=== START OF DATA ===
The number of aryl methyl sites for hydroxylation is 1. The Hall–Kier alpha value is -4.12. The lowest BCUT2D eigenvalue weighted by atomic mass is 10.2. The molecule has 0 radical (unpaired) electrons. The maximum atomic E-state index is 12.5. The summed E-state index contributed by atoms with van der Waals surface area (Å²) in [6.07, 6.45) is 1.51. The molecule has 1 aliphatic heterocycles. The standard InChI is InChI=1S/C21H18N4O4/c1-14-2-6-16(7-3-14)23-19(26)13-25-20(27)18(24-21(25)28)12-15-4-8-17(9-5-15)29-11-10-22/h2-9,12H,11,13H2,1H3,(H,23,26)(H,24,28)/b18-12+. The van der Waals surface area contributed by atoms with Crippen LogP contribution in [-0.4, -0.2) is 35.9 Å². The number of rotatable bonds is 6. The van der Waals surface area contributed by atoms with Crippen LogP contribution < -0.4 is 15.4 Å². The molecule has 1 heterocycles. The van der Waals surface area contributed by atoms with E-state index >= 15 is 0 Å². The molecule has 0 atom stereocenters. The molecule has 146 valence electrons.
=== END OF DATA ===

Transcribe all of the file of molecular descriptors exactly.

The number of aryl methyl sites for hydroxylation is 1. The Hall–Kier alpha value is -4.12. The lowest BCUT2D eigenvalue weighted by atomic mass is 10.2. The molecule has 0 radical (unpaired) electrons. The maximum atomic E-state index is 12.5. The summed E-state index contributed by atoms with van der Waals surface area (Å²) in [6.07, 6.45) is 1.51. The molecule has 1 aliphatic heterocycles. The standard InChI is InChI=1S/C21H18N4O4/c1-14-2-6-16(7-3-14)23-19(26)13-25-20(27)18(24-21(25)28)12-15-4-8-17(9-5-15)29-11-10-22/h2-9,12H,11,13H2,1H3,(H,23,26)(H,24,28)/b18-12+. The van der Waals surface area contributed by atoms with Crippen LogP contribution in [-0.4, -0.2) is 35.9 Å². The number of rotatable bonds is 6. The van der Waals surface area contributed by atoms with Crippen LogP contribution < -0.4 is 15.4 Å². The molecule has 1 heterocycles. The van der Waals surface area contributed by atoms with E-state index >= 15 is 0 Å². The molecule has 0 atom stereocenters. The molecule has 146 valence electrons.